The North Carolina Sheriffs’ Association (NCSA) recently recognized 49 members of the General Assembly for their work during the 2023 legislative session protecting public safety in the state with the Association’s 2023 Defender of Public Safety Award. 

The Association, which began the tradition following the 2015 legislative session, presented the award to 32 House and 17 Senate members. 

“Every legislative session sees a heavy concentration of law enforcement and public safety-related bills,” said Orange County Sheriff Charles Blackwood, chairman of the association’s executive committee. “This award is a small token of thanks to those legislators who went above and beyond to represent the legislative positions of importance to the sheriffs in North Carolina. Association leadership uses a list of carefully selected criteria when determining who qualifies for the award because we want this award to be meaningful.”

Bills that became law include H.B. 34, Protect Those Who Serve and Protect Act, H.B. 40, Prevent Rioting and Civil Disorder, S.B. 58, Protect

Critical Infrastructure, S.B. 189, Fentanyl Drug Offenses and Related Charges, and H.B. 186, Juv Just Mods/DOI/Expenses/Tech Changes, which modified the law that will allow law enforcement to release identifying information of a juvenile to the public if they commit a serious criminal offense.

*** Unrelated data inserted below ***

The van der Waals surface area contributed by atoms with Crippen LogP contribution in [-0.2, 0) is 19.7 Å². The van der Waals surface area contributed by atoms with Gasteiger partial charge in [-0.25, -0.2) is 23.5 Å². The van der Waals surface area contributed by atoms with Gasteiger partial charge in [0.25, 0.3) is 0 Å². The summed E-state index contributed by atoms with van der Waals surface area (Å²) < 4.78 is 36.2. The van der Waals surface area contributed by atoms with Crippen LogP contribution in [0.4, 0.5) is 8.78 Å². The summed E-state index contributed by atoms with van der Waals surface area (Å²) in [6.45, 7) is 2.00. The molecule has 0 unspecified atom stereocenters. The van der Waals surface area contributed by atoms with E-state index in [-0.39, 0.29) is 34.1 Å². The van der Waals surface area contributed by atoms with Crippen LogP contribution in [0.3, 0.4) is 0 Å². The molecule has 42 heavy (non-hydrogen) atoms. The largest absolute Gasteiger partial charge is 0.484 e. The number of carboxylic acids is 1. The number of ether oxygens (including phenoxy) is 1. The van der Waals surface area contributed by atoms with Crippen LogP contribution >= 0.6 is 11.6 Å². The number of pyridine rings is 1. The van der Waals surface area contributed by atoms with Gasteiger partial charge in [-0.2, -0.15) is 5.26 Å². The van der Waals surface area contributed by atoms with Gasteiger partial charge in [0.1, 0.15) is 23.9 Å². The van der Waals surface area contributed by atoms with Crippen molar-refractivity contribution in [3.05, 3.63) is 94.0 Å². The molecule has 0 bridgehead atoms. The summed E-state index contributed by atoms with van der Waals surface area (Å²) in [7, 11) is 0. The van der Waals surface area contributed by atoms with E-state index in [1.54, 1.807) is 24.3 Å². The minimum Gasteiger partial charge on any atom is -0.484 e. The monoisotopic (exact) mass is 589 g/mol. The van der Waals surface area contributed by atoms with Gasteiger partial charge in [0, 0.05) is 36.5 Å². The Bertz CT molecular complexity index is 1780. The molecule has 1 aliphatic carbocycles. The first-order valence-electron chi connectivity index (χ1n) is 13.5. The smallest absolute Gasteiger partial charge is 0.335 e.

“We are very grateful to the leadership and members of the 2023 Legislature for all of the good legislation that they enacted that is very pro-law enforcement, pro-public safety, and very supportive of our victims,” Eddie Caldwell, Jr. executive vice president and general counsel of the North Carolina Sheriffs’ Association told Carolina Journal in a recent phone interview. “It was an outstanding year in terms of the legislature enacting good legislation related to law enforcement and public safety.”

Caldwell told CJ the Sheriffs’ Association will be working with the legislature this year on ways to increase criminal penalties for issues surrounding fentanyl and on House Bills 810 and 768, which will help with the recruitment issues that law enforcement agencies are facing.

“These bills are designed to allow folks to continue to work who might have reached retirement age and continue to draw a salary and draw their retirement benefits, and so we’re very interested in that,” he said.